Could there be any better example of this than the humble photograph? The picture is the epitome of a memory become manufact. Its a wonderful invention – perhaps the most emotional of all. We can see grandma and grandpa again, relive that journey down the Pacific Coastal Highway, and of course, remember how delicious that avocado salad was. As long as we have those pictures, we have those memories. We’re convinced our own mind will fade long before the paper turns to dust or the servers stop running. Whilst we have the picture, we hold a piece of what the photo contained. We’re telling the story of our lives to the most important audience of all, ourselves.
And so the same goes for all of our modern products. As industrial designers we’re taught and encouraged to make our designs more expressive, more emotional, less tool like. We do this through seductive forms, breathtaking materials and new finishes. Even the old can seem new. But of course, this is only half the job. The fan is just an object until it sits in your living room, that computer is just a machine until it has your family photographs on it, that device is just a phone until it has the final text from a loved one. Then you have invested too – this product is now a part of your life. Those pixels softly glowing on a screen mean nothing alone, until they are correlated together to make some semblance of who you are and what you’ve experienced – even if only momentary and fleeting.
All of this occurs after you’ve bought a product. But what you’ve chosen to buy and from whom is equally as important to the self. There are no tribes or communities in the modern world – ancestral traditions have become interesting articles, cultural ties have become holidays and e-cards. Our values are derived from our nuclear families and our philosophy discovered through the Internet. As we search for meaning, we look to people.
And what are companies if not just groups of people? The very best organisations know their own values and beliefs, and they are distilled in every single consumer touch point. The feel of the packaging, the architecture of the store, the way you purchase and yes, even the manner in which you are spoken to. Products themselves become central to an archetype and personality – a set of aspirations and beliefs where we can find like minded souls.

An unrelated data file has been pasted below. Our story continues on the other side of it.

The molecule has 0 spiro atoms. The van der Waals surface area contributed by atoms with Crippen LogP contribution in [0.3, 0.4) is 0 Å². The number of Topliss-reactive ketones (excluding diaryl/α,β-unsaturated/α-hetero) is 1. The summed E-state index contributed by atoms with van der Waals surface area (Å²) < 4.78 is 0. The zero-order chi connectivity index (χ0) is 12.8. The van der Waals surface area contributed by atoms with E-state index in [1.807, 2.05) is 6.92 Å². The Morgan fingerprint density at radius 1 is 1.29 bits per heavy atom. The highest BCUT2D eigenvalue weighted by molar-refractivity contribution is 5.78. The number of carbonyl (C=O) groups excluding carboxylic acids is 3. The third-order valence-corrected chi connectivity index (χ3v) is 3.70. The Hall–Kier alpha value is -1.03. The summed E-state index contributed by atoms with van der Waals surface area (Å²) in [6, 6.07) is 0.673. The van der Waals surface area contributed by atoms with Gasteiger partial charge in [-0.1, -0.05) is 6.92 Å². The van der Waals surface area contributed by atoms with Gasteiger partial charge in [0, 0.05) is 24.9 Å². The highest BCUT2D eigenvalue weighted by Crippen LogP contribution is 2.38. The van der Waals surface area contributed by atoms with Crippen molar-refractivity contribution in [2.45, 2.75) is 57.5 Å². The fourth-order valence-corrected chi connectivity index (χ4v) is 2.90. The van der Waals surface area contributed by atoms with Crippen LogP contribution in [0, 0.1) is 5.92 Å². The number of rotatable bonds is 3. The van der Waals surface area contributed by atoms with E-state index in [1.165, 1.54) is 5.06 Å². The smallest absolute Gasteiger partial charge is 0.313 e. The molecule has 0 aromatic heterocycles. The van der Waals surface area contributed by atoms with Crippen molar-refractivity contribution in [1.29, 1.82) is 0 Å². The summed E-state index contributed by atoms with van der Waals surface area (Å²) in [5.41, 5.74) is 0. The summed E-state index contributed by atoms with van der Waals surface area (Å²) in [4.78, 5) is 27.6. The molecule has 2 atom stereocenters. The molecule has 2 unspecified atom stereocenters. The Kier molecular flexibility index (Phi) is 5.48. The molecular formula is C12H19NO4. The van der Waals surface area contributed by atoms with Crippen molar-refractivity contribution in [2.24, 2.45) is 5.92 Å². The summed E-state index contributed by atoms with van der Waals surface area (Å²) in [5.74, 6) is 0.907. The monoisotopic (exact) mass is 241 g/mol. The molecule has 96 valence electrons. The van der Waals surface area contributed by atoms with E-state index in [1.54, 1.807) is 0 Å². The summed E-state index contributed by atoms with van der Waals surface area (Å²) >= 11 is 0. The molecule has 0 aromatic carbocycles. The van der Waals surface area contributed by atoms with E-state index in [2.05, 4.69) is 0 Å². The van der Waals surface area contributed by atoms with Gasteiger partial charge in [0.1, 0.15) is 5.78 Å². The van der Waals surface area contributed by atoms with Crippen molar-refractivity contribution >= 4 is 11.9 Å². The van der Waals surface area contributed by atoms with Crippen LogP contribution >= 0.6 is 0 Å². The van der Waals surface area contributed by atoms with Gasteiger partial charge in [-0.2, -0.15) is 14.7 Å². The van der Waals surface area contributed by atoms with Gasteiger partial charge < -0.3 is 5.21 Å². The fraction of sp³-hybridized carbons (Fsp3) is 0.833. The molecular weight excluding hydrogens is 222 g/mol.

But what if you had nothing? If it was all taken away. Would you be any less?
The thought is disturbing. It strikes fear into our very being. It would appear that the heirarchy of needs applies to our products as well. I wear clothes at the most basic level for dignity and survival, but my Mac is for my creative self; for self actualisation. If you took it all away I’d work my way up the ladder as each of my needs were once again met.
Of course, this is ridiculous. I’m merely pointing out that objects, without the proper safeguards, become crutches. We project onto them that which we no longer have or desperately want. The truth is that you, yourself are enough. Being naked and bare requires courage. It requires trust. And sometimes, it’s uncomfortable. We’ll do anything to avoid that – to avoid pain or discomfort. To face the reality and truth of what and who we really are. It’s uncertain, it’s unsettling. Perhaps that’s why we created things in the first place. For a moment we’re people, not animals. Our nature is hidden from us, we’re something more. We can put aside our basic instincts and start to create tools. We create things to make life easier, more comfortable and perhaps, less natural.
The problem is, as long as we’re made up of grey matter and flesh, the base instinct will always come out. Human beings are not rational; we are rationalising. As designers, we create the narrative; we tell the story. We desperately want this one to be true, but it isn’t. The drive to create new is not utopian; it is biological and a hard-wired human need. It’s as animalistic and fundamental as sex.
And like sex, we do it because it’s fun. Because it’s exciting. Because it’s unpredictable. Because it feels good. We do it even when we have no conscious intention of creating new and absolutely no need to create new, despite the potential consequences. We just can’t help ourselves – we’re addicted to the process. It makes us feel alive. It makes us feel connected. Just look at the world around you. It’s surrounded by humans and man made things.
I don’t advocate chastity or celibacy. There is no way I can say what I will create deserves to exist any more than what you will. I just want to ask us all to consider what we want and think deeply about why we want it. As people we seek to understand others, but we must understand ourselves first.
One of my greatest heroes once argued that it’s not what you create, but what you choose not to create that really matters.
Perhaps sometimes the most human-centred thing a designer can do, is simply not to design at all.